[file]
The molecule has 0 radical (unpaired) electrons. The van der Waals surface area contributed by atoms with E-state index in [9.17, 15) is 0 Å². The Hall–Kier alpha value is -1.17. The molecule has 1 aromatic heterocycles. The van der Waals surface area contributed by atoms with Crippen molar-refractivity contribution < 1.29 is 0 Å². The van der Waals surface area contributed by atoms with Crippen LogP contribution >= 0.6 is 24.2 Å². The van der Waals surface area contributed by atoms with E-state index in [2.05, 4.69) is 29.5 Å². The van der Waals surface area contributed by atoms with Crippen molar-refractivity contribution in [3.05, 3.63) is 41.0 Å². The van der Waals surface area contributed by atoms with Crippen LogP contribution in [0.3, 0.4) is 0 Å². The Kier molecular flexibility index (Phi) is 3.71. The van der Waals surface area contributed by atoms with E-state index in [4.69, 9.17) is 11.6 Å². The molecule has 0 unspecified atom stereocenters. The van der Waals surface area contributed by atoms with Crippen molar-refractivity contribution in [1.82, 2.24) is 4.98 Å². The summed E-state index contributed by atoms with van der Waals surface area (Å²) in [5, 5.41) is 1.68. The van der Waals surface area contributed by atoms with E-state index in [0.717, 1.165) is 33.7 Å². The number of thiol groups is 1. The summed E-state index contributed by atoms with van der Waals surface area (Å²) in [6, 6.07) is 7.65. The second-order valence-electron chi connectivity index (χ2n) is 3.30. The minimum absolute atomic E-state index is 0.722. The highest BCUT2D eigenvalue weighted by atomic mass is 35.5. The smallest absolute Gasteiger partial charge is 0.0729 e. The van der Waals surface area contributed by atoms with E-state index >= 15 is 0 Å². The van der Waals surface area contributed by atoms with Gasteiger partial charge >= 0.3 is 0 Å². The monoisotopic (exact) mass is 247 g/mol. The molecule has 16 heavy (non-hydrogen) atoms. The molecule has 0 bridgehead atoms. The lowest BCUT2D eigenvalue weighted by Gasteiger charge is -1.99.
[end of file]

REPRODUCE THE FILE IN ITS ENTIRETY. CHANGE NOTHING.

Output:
The molecule has 0 radical (unpaired) electrons. The van der Waals surface area contributed by atoms with E-state index in [9.17, 15) is 0 Å². The Hall–Kier alpha value is -1.17. The molecule has 1 aromatic heterocycles. The van der Waals surface area contributed by atoms with Crippen molar-refractivity contribution < 1.29 is 0 Å². The van der Waals surface area contributed by atoms with Crippen LogP contribution >= 0.6 is 24.2 Å². The van der Waals surface area contributed by atoms with E-state index in [2.05, 4.69) is 29.5 Å². The van der Waals surface area contributed by atoms with Crippen molar-refractivity contribution in [3.05, 3.63) is 41.0 Å². The van der Waals surface area contributed by atoms with Crippen LogP contribution in [0.3, 0.4) is 0 Å². The Kier molecular flexibility index (Phi) is 3.71. The van der Waals surface area contributed by atoms with E-state index in [4.69, 9.17) is 11.6 Å². The molecule has 0 unspecified atom stereocenters. The van der Waals surface area contributed by atoms with Crippen molar-refractivity contribution in [1.82, 2.24) is 4.98 Å². The summed E-state index contributed by atoms with van der Waals surface area (Å²) in [5, 5.41) is 1.68. The van der Waals surface area contributed by atoms with E-state index in [0.717, 1.165) is 33.7 Å². The number of thiol groups is 1. The summed E-state index contributed by atoms with van der Waals surface area (Å²) in [6, 6.07) is 7.65. The second-order valence-electron chi connectivity index (χ2n) is 3.30. The minimum absolute atomic E-state index is 0.722. The highest BCUT2D eigenvalue weighted by atomic mass is 35.5. The smallest absolute Gasteiger partial charge is 0.0729 e. The van der Waals surface area contributed by atoms with E-state index >= 15 is 0 Å². The van der Waals surface area contributed by atoms with Gasteiger partial charge >= 0.3 is 0 Å². The monoisotopic (exact) mass is 247 g/mol. The molecule has 16 heavy (non-hydrogen) atoms. The molecule has 0 bridgehead atoms. The lowest BCUT2D eigenvalue weighted by Gasteiger charge is -1.99.